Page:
Data_Sheet_2_WadD, a New Brucella Lipopolysaccharide Core Glycosyltransferase Identified by Genomic Search and Phenotypic Characterization.PDF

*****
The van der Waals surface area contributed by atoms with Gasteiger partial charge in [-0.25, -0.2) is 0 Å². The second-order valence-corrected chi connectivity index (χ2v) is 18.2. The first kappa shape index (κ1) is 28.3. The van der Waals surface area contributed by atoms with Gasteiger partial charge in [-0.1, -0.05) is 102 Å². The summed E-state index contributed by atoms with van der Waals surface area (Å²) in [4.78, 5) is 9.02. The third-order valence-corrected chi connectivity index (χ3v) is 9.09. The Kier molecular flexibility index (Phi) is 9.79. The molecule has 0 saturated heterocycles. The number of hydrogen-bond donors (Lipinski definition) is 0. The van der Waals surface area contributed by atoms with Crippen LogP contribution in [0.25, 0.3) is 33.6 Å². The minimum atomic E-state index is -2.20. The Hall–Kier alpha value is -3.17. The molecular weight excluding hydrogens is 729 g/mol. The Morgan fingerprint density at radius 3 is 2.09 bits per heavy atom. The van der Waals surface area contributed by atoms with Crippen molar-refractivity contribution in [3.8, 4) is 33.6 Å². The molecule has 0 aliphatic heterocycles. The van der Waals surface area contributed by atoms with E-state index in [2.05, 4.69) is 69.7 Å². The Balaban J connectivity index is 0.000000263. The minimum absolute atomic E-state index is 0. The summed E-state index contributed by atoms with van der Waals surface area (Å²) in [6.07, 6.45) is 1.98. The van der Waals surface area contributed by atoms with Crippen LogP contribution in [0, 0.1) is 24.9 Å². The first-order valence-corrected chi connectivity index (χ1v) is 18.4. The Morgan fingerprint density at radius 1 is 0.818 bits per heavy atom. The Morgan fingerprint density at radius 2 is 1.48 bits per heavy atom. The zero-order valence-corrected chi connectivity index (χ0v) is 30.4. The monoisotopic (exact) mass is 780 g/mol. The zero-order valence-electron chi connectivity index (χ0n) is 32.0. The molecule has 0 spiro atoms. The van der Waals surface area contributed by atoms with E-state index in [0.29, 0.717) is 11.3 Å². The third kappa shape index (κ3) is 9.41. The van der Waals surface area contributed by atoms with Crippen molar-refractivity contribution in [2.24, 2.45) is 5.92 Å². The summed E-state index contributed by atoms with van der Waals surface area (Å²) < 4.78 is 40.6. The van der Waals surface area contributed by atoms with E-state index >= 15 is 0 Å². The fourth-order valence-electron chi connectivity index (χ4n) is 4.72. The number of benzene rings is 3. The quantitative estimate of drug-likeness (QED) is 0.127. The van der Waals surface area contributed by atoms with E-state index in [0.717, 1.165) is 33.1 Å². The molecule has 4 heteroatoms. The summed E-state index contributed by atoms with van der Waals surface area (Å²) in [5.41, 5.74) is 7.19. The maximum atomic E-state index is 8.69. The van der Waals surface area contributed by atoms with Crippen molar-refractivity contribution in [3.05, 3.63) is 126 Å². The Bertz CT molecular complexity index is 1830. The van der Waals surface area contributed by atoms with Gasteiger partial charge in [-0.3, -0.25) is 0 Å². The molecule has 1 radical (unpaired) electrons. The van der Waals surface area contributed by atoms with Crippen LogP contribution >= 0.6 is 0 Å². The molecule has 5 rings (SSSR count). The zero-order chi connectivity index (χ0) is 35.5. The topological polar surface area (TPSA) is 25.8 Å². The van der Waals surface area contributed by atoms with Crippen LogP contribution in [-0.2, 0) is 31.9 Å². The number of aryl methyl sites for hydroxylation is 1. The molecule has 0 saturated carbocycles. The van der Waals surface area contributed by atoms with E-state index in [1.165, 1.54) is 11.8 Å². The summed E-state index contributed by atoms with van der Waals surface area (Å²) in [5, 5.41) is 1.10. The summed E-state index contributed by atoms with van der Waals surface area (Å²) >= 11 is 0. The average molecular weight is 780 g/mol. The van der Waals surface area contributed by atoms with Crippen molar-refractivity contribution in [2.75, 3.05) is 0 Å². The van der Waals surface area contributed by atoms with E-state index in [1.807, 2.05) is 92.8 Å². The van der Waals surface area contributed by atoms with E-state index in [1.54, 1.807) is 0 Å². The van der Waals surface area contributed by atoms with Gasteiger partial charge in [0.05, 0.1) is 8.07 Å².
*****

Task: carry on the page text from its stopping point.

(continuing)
Brucellosis, an infectious disease caused by Brucella, is one of the most extended bacterial zoonosis in the world and an important cause of economic losses and human suffering. The lipopolysaccharide (LPS) of Brucella plays a major role in virulence as it impairs normal recognition by the innate immune system and delays the immune response. The LPS core is a branched structure involved in resistance to complement and polycationic peptides, and mutants in glycosyltransferases required for the synthesis of the lateral branch not linked to the O-polysaccharide (O-PS) are attenuated and have been proposed as vaccine candidates. For this reason, the complete understanding of the genes involved in the synthesis of this LPS section is of particular interest. The chemical structure of the Brucella LPS core suggests that, in addition to the already identified WadB and WadC glycosyltransferases, others could be implicated in the synthesis of this lateral branch. To clarify this point, we identified and constructed mutants in 11 ORFs encoding putative glycosyltransferases in B. abortus. Four of these ORFs, regulated by the virulence regulator MucR (involved in LPS synthesis) or the BvrR/BvrS system (implicated in the synthesis of surface components), were not required for the synthesis of a complete LPS neither for virulence or interaction with polycationic peptides and/or complement. Among the other seven ORFs, six seemed not to be required for the synthesis of the core LPS since the corresponding mutants kept the O-PS and reacted as the wild type with polyclonal sera. Interestingly, mutant in ORF BAB1_0953 (renamed wadD) lost reactivity against antibodies that recognize the core section while kept the O-PS. This suggests that WadD is a new glycosyltransferase adding one or more sugars to the core lateral branch. WadD mutants were more sensitive than the parental strain to components of the innate immune system and played a role in chronic stages of infection. These results corroborate and extend previous work indicating that the Brucella LPS core is a branched structure that constitutes a steric impairment preventing the elements of the innate immune system to fight against Brucella.